Americans and Chinese are coming for your phone

MAY 26 — Your phone is now on the front lines of a struggle for global dominance.

The US government’s actions in terms of banning US companies from doing business with Huawei has made this quite clear.

President Trump’s executive order means that Huawei will need licences to buy US technology products and these products in the form of US microchips and fundamental systems, like Android, are vital to Huawei’s business. 

The US hasn’t made clear the reason for the measures — broadly citing national security and accusations that Huawei has been stealing US technology — but the fundamental accusation seems to be that Huawei’s technology, both in terms of mobile devices and particularly 5G networking technology, is a potential backdoor for the Chinese government and therefore a security risk. 

The larger context is that the US and China have been involved in a protracted trade dispute imposing billions of dollars of tariffs on each other’s exports. 

What is clear is that the world’s largest (US) and second largest (China) economies are in open conflict in the fields of trade and geopolitical influence. 

As the conflict escalates, the US is being quite explicit about the fact that information is power and that anyone who controls information is a potential threat.

Of course, phones and mobile networks have huge amounts of information. 

It’s not just about who makes the phones, it’s about the chips inside the phone and the platform and the network it runs on.

Traditionally, US companies or companies from countries allied to the US have controlled virtually all the world’s networking and information technology systems.  

But China’s Huwaei has been rising — the world’s second largest maker of mobile phones and a world leader in 5G networking technology. 

It seems the US is no longer willing to countenance and support this rise.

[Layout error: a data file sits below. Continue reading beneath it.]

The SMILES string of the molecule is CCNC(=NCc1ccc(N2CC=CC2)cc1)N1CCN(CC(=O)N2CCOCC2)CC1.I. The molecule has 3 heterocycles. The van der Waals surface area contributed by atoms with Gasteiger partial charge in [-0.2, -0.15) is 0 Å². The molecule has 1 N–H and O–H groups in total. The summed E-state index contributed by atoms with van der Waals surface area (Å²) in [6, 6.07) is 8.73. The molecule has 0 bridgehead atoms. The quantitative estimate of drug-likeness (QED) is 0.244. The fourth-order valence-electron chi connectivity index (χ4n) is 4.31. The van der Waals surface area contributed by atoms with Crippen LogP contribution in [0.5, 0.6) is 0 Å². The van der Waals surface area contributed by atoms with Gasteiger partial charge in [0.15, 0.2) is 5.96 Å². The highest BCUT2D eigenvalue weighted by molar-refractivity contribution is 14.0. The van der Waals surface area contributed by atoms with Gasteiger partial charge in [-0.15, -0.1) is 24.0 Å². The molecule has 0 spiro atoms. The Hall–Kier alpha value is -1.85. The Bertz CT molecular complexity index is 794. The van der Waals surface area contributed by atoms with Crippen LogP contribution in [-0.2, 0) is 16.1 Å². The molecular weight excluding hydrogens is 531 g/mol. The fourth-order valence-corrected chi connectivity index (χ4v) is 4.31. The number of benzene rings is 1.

The reality is that US microchips and platforms like Android power Huawei’s mobile phones; without these components, a phone isn’t really going to be much more than a paper weight. 

By cutting off Huawei’s access to these technologies, the US is flexing its economic muscles... reminding China of its overwhelming dominance in fundamental technologies.

Just about every major producer of processors and advanced microchips in the world is American — Intel, AMD and Qualcom — and without support from them, Chinese factories would struggle to produce computers, phones or anything else.

It would appear therefore that the US can exert strong leverage over China and its companies and this may force the People’s Republic to the trade negotiating table and also eventually freeze Huawei out of global 5G networking deals. 

In the short term, there’s a clear advantage to the US but in the long term the US seems to have set the stage for a protracted conflict as damaging to the US as anyone else. 

For years, we lived in world where products and systems have been dependent on components and supply chains from across the world. 

Singapore and Malaysia have benefitted hugely from the rise of these global supply chains.

But in the wake of the US exercising its right to withdraw technology from potential rivals, we will inevitably see a push from China to ensure its companies are more self-reliant. 

And it’s not just China. Any country or company that doesn’t want to feel concerted pressure from the US may now need to look at greater self-reliance. 

In effect, global supply chains may start to break down and once nations become less reliant on each other they become more able to escalate conflicts.

Which makes things more dangerous and unpredictable for all of us. 

*This is the personal opinion of the columnist.

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